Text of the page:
Having completed five mergers while the managing partner of my firm, I learned many lessons along the way and have some of the scars to prove it. There is no question that I was smarter on number five than on the first one. Regardless of whether you are the buyer or the seller, here are few tips that will help you find and seal the right deal.
1. Average Billing Rate.
As accountants we all love to dig into the numbers on a prospective deal as we well should. To save you some time, I have developed one litmus test that should be at the top of your list. It is average billing rate per hour which is simply the billed revenue of the practice divided by the total charge hours. The average billing rate can tell you a lot of things about a practice including level of billing rates, types/size of clients, level of efficiency in performing the work, etc. If there is a significant gap between the two firms you need to quickly dig into why. My experience is that there usually aren’t quick fixes and if the difference is too great you need to take the advice of Alan Boress: “next”.
2. Sacred Cows.
In any combination of firms there is one guarantee and that is change. Typically the seller is coming into a larger firm and should expect to adopt the buyers processes and software. It’s not a democracy and that needs to be understood very soon in the dialogue. Don’t try to take the best of both firms because then no one knows “how we do it”.
I have two suggestions for you that will help both sides get through the change.
First ask for a list from the seller, in writing, of the ”sacred cows”. In other words what things, processes and people can’t be touched. It’s a good step for the seller to do to really know whether they are ready for the change that is coming. It’s also a pretty clear message to the buyer on whether there is going to be a problem or not. If it is a long list, run!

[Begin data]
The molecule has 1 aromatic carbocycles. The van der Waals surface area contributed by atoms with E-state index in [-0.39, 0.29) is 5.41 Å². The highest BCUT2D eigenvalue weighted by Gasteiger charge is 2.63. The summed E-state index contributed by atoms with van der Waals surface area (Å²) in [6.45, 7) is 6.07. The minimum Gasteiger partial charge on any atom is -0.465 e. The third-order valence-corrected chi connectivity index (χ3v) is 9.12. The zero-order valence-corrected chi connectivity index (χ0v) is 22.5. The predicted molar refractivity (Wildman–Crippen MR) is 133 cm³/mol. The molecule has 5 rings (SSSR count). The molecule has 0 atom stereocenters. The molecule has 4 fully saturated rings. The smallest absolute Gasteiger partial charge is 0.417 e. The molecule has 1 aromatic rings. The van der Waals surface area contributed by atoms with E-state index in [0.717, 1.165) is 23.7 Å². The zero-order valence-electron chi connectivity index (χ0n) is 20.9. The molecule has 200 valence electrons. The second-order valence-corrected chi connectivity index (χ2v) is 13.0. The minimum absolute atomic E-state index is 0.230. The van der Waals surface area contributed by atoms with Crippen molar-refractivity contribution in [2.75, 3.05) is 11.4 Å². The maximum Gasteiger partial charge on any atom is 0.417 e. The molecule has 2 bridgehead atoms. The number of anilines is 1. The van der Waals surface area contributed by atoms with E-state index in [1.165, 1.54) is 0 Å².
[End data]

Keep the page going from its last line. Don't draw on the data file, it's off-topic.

Second, as I indicated above the seller needs to commit to learn the processes and systems of the buyer and the integration needs to happen very soon after the merger date. Good ideas and better processes should always be considered. Just do yourself a favor and consider those for the whole firm a year or so after the chaos of the merger has died down.
3. Create the Business Case Early.
Maybe it should go without saying, but if you are entering into a merger there had better be strategic reasons behind it. How does it strengthen the two firms? What are the expectations? What will it look like at the end of a year; in three years? What goals are we going to commit to together?
I’m not talking about a full blown business plan. But, I am talking about getting buy in before a letter of intent is signed. What are we trying to accomplish together? Where are we going together? The conversation surrounding this is critical.
4. Trust Your Gut.
Not a very technical term but nevertheless an important one. Remember as you’re looking at numbers, files, clients, systems and all of the other important aspects of the other firm, the most important piece is the fit of the people. You are in many ways getting married to new partners and your compatibility will mean long term success or failure. You know what to do including getting as much interaction as you can between the partners of both firms. Do you enjoy being with them? If it doesn’t feel right or if is there is just something that you can’t put your finger on, slow it down and spend more time to figure it out. Trust your gut.
5. Divorce Provisions.
There are two strong opinions on whether to include divorce provisions in merger agreements. One line of thought is that you should make sure that you really want to get married before you do and that a divorce provision makes it “acceptable” and perhaps too easy to get out of it. The other opinion is that if a divorce is going to happen it’s not because a divorce agreement exists and there needs to be an orderly way to pull the merger apart. I have subscribed to the second line of thinking with some very good results. If you utilize a divorce agreement, make sure that it includes a reasonable time period such as two years and that there are significant penalties included for the party that pulls the trigger. You’ll know that you have a successful merger when both parties want to cancel the divorce agreement before the two years is up.